Wrong-Size Tracheostomy Selection

Wrong-Size Tracheostomy Selection

A patient required increased oxygen, ventilator support, sedation and paralytics when the wrong-size cuffed tracheostomy tube was inserted.

Resultant harm to the patient

A patient required increased oxygen, ventilator support, sedation and paralytics when the wrong-size cuffed tracheostomy tube was inserted. Upon recognition that the size of the cuffed tube (inner diameter) was not as intended, the tracheostomy tube was changed to what was ordered and appropriate for the patient.

Fundamental issue

There are multiple numbers on the packaging of pediatric cuffed tracheostomy tubes. The tube selected was stocked incorrectly in the labeled supply cart. Care providers relied on other team members for the selection and verification of the correct tracheostomy tube. There was inadequate verification of the inner diameter of the tracheostomy tube size prior to insertion. The outer diameter size of the tracheostomy tube size was assumed to be the inner diameter intended.

Actions to mitigate risk of similar harm at your hospital

  • Communicate and validate the tracheostomy tube specifics (brand, cuff, inner and outer diameter size) with all team members prior to all tracheostomy tube insertions.
  • Communicate and validate the tracheostomy tube type (brand, cuff, inner and outer diameter size) during hand-offs.
  • Review and validate supply cart stocking processes to ensure that all tracheostomy tubes are placed in their respective labeled locations. Audit carts daily for accuracy.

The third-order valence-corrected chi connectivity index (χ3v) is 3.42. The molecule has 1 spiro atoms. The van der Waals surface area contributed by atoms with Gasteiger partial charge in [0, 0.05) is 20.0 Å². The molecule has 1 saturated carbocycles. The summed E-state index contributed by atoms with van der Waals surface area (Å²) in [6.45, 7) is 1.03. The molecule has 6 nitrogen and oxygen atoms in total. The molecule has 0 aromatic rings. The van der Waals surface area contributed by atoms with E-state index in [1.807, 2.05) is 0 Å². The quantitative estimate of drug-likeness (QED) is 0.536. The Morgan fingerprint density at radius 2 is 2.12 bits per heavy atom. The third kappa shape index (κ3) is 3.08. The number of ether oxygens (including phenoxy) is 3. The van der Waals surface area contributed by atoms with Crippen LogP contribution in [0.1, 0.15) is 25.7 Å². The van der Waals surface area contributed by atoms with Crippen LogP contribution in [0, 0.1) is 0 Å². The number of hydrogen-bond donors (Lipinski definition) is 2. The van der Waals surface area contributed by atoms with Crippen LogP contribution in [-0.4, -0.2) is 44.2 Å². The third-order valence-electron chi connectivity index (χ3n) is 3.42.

• Review prior wrong-size tracheostomy tube events in your organization. If events have brands in common, initiate processes to ensure clarity of product labeling. (The review at the reporting hospital found the same brand of cuffed tracheostomy tubes was involved. This was reported for product labeling concerns.)

What can I do with this alert?

  • Forward to the recommended target audiences for evaluation.
  • Include in your Daily Safety Brief.
  • Create loop-closing process for evaluating risks and strategies implemented to decrease risk of repeat harm.
  • Let us know what is working and what additional information you need.
  • Leverage your PSO membership. Learn from each other to reduce patient harm and Serious Safety Events.

Target audiences

Quality, patient safety, legal/risk management, cause analysis staff, organizational leaders, perioperative and otolaryngology clinical leaders.

Has a patient experienced an event at your organization that could happen in another hospital?

  • Child Health PSO members should submit event details into the Child Health PSO portal.
  • Contact Child Health PSO Staff to share risks, issues to assess, and mitigation strategies with member hospitals.

For additional resources, contributors and sources, download the PDF.

This alert is approved for general distribution to improve pediatric safety and reduce patient harm. This alert meets the standards of non-identification in accordance with 3.212 of the Patient Safety Quality Improvement Act (PSQIA) and is a permissible disclosure by Child Health PSO.

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